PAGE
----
To get those protons up to speed, LHC engineers had to build 17 miles’ worth of the coldest, emptiest place in the universe

The purpose of the LHC is to get lots of protons moving very, very fast. The magnet system is the core piece of technology that makes this happen. More than 1,200 magnet sections, each weighing 10 tons, bend proton beams through vacuum pipes around the 17-mile-long underground tunnel near Geneva. Since these protons are going so fast—99.9999991 percent of the speed of light—superconducting coils of niobium and titanium must produce a magnetic field that’s about 200,000 times as strong as Earth’s to bend them.

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Breaking Open the Unknown Universe

The most powerful and complex science experiment in the history of the universe is finally—after 14 years and $10 billion—about to begin. There’s no telling what it may find, and that’s entirely the point

The proton is a persistent thing. The first one crystallized out of the universe's chaotic froth just 0.00001 of a second after the big bang, when existence was squeezed into a space about the size of the solar system. The rest quickly followed. Protons for the most part have survived unchanged through the intervening 13.8 billion years—joining with electrons to make hydrogen gas, fusing in stars to form the heavier elements, but all the while remaining protons. And they will continue to remain protons for billions of years to come.

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A Mammoth Discovery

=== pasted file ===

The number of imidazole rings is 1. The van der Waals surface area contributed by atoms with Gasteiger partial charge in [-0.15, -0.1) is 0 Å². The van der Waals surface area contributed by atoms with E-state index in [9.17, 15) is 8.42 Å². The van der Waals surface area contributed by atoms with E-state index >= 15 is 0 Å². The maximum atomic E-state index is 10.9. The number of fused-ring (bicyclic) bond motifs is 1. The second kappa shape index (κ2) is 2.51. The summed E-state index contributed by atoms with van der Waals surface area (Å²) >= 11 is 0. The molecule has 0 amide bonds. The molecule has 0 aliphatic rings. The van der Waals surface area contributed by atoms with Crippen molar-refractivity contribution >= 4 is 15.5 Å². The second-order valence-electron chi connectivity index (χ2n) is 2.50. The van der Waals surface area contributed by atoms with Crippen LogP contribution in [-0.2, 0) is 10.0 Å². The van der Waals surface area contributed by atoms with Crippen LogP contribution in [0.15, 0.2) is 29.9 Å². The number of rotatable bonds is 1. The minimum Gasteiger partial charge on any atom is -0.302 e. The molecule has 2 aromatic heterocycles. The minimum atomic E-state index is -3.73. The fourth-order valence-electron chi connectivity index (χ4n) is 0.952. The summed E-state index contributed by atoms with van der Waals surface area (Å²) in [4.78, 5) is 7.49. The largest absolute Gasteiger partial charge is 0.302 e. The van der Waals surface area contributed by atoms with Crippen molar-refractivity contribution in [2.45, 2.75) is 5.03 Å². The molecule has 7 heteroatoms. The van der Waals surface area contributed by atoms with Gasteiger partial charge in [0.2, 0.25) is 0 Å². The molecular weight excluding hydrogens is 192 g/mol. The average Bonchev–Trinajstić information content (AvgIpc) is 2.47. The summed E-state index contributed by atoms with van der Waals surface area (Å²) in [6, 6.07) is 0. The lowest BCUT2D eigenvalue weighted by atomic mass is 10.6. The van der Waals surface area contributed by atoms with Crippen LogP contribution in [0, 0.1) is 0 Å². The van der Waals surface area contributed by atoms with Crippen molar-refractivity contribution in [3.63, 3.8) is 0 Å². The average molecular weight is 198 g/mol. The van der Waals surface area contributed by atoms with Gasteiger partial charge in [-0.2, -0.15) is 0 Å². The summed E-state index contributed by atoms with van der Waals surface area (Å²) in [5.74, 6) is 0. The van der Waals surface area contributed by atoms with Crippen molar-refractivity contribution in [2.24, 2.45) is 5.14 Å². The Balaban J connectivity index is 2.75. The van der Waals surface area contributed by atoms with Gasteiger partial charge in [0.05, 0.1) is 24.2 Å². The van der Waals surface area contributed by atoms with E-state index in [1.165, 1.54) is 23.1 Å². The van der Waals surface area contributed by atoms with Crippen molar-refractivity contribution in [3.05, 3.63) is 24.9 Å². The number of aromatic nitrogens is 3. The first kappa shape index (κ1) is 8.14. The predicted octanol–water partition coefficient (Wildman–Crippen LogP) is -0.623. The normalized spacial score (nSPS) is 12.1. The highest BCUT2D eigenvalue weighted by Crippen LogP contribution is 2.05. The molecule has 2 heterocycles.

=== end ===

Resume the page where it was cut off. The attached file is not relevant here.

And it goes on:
A 400,000-year-old fossilized skull could provide a missing link

Mammoths are making a mighty big comeback. Last week, there was a stir among scientists when a controversial DNA-based study came out claiming that woolly mammoths have their roots exclusively in North America, since it has long been believed that they roamed from Western Europe to North America. Although the study is still raising eyebrows, many heads have turned to the gigantic discovery in Southern France's Auvergne region of a rare fossilized steppe mammoth skull weighing 1,300 pounds.

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Catching Crooks With Salt

Salty sweat may leave trace fingerprints on metal

A new crime-fighting technique could make avoiding capture more difficult for even the most fiendish gunsels.

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How the Human Got His Thumbs

A new study suggests that so called “junk DNA” might be what separates apes and man

For decades, people referred to the non-coding bits of DNA between genes as junk DNA. Then, in the eighties scientists discovered that some of that junk DNA served an important purpose. The DNA attracted or repelled transcription factors and RNA, greatly enhancing or inhibiting the potency of adjacent genes. Now scientists have just found that one of those gene enhancers may be what separates humans and chimps.